And I have been able these last days to work more intensively of my code, which was well needed. As I still want to publish MondoRescue 3.3.0 I have to put my build farm in order to do that correctly. MondoRescue’s code is frozen for now, but‘s wasn’t and was in need of fixes. So I solved all the one I wanted, and I’m now publishing version 0.15.3, and have updated all my VMs (170) and containers (40) with it, so ready to start next week on building MondoRescue, once‘s own build is done.

Here is a list of what’s new with this version:

Fix #177– newproj command works again
Fix #184– with lots of performance improvements for sbx2build phase, back to early days
Feature– Adds internal YAML availability as last resort
Fix #180– by adding the pb_check_v function
Fix #181– with working *2docker commands to build the full stack for a project
Fix #183– by pushing the repomd.xml.asc file for SUSE and fix also repo names
Fix #140– where one extra line was generated in the pbcl
Feature– Adds install2pkg command
Fix #171– by initializing correctly pb_env_init in pbgetparam
Feature– Adds support for fedora 31, centos 8

As I write, code is appearing on and you’ll be able to use it starting tomorrow use the instructions to install from packages for your distribution (urpmi, dnf, yum, zypper, apt are your freinds !)

Using zoom on Mageia 7


As lots of people confined in these difficult times, I’m working remotely. And here at home, as when I’m at work, I’m using a Linux machine to perform all my tasks. What else ?!!

Among the interactive tools I can use to interact wih my colleagues, there is Skype Enterprise (no luck on LInux, so using just a phone call, painful), HPE My Room (multi-platform with many features and usable on Mageia 7), Microsoft Teams (which is working nicely on Mageia 7 without issue, and you even have source code access under GPLv3 for an unofficial client), and the fully FLOSS Jitsi.

But some of my recent meeting requests were also using zoom. And while there is indeed a Linux client, due to libraries versions incompatibilities, it refuses to install on Linux, and even when forced to, doesn’t launch.

So I had to create a small Fedora:32 container, and with some suitable parameters, zoom is now working in it. To ease it, I have create a small script to launch the stuff:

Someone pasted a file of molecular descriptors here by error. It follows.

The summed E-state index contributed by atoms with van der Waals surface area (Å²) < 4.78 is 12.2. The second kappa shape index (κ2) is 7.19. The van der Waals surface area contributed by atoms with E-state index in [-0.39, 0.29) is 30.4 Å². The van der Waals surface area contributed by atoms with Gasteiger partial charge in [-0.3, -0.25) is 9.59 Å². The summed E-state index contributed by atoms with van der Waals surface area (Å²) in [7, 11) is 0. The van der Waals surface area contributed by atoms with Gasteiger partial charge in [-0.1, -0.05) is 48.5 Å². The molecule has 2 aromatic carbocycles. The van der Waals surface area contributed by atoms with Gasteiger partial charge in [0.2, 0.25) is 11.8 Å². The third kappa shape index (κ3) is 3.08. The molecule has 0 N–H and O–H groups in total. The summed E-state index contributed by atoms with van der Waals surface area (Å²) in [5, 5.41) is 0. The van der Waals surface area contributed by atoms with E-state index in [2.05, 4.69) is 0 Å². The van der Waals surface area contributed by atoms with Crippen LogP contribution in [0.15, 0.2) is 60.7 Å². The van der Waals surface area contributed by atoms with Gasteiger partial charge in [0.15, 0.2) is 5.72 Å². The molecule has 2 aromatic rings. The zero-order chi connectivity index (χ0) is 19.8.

# Licensed under the GPLv3 🙂
mkdir -p /tmp/docker-fedora
export LUID=`id -u`
cd /tmp/docker-fedora
if [ ! -f zoom_x86_64.rpm ]; then

cat > Dockerfile << EOF
FROM fedora:32
RUN dnf makecache
RUN dnf -y update || true
COPY zoom_x86_64.rpm /
RUN dnf install -y /zoom_x86_64.rpm
RUN dnf install -y pulseaudio pulseaudio-utils libglvnd-gles
RUN useradd $USER -u $LUID  -N -M -d $RD/$USER
RUN usermod -a -G audio $USER
RUN echo "$USER ALL=NOPASSWD:/usr/bin/dnf" >> /etc/sudoers
CMD zoom
docker inspect pb:zoombuild 2>&1 > /dev/null
if [ $? -eq 0 ]; then
    if [ "$BASH_ARGV" = "-f" ]; then
        docker rmi pb:zoombuild
if [ $build -eq 1 ]; then
    docker build --file=Dockerfile -t pb:zoombuild .
if [ $stat -eq 0 ]; then
    # Priviledge needed for zoom command in ctn
    docker run --device /dev/snd --device /dev/usb --rm -v $RD/$USER:$RD/$USER --cap-add=SYS_ADMIN -e DISPLAY=$DISPLAY -v /tmp/.X11-unix:/tmp/.X11-unix -v /run/user/$LUID/pulse/native:/run/pulse/native -e PULSE_SERVER=/run/pulse/native -e PATH=/usr/bin:$PATH -ti pb:zoombuild

Just run that script and you can join a zoom conf call, benefiting from sound at least (I have no webcam to test the video at the moment).

So now, dear mageians no excuse to stay confined without contacts with your colleagues 😉

Back from the Fosdem


As usual Fosdem was crowdy. On Saturday, I decided to not try to enter in the container Devroom (whose queue was insane), and went instead to the Legal Devroom. This year, they decided to change their organisation and to have debates between people defending contrary positions (should licenses reflect ethical aspects, are the 4 freedoms too old, …)

Legal Devroom at Fosdem 2020

Unfortunately, as they didn’t manage to have people really having different opinions on the topics, it sounded a bit artificial sometimes, and didn’t really allow to enter more deeply in the subject, as a more classical roundtable would have allowed. 4 debates were probably too much, and having 1 or 2 (with real oponents, but respecting each other) and 2 or 3 round tables would probably be a better balance. Anyway, was even fun sometimes (can you believe that from a large set of lawyers ;-)) I passed the day in that room, where you could seat without issue and have good content.

One of the debates was around Bill of Material (BoM) vs source code delivery. And I really thought they didn’t go into enough details. Because it’s very difficult to reproduce software. And while BoM is hard to automate, and mostly useful for corporations that want to reduce risks (what they think BTW), providing the source, isn’t sufficient either. First as the GPL rightly points out, it’s not enough. You also need to provide the receipes to build the software. A Makefile e.g. helps a lot building the code the correct way. But what about the docs, the design schemas, the versions of the tools needed to build (or tested successfully contrary to others , gcc v5 vs 8 vs 10 ?), the precise versions of the dependencies (where doing npm install e.g. defeats tracking IMO) as you can only ensure that your software is working on a very specific environment (and reproduceable builds are linked to that). So clearly neither providing the sources + build files is sufficient, neither the BoM as it rarely provides all the required details, and would be a nightmare to reproduce, which creates an interesting challenge that shouldn’t be minimized when the produced software runs in a train, plane, or medical equipment of course. Which can lead you to re-read the excellent trusting the trust !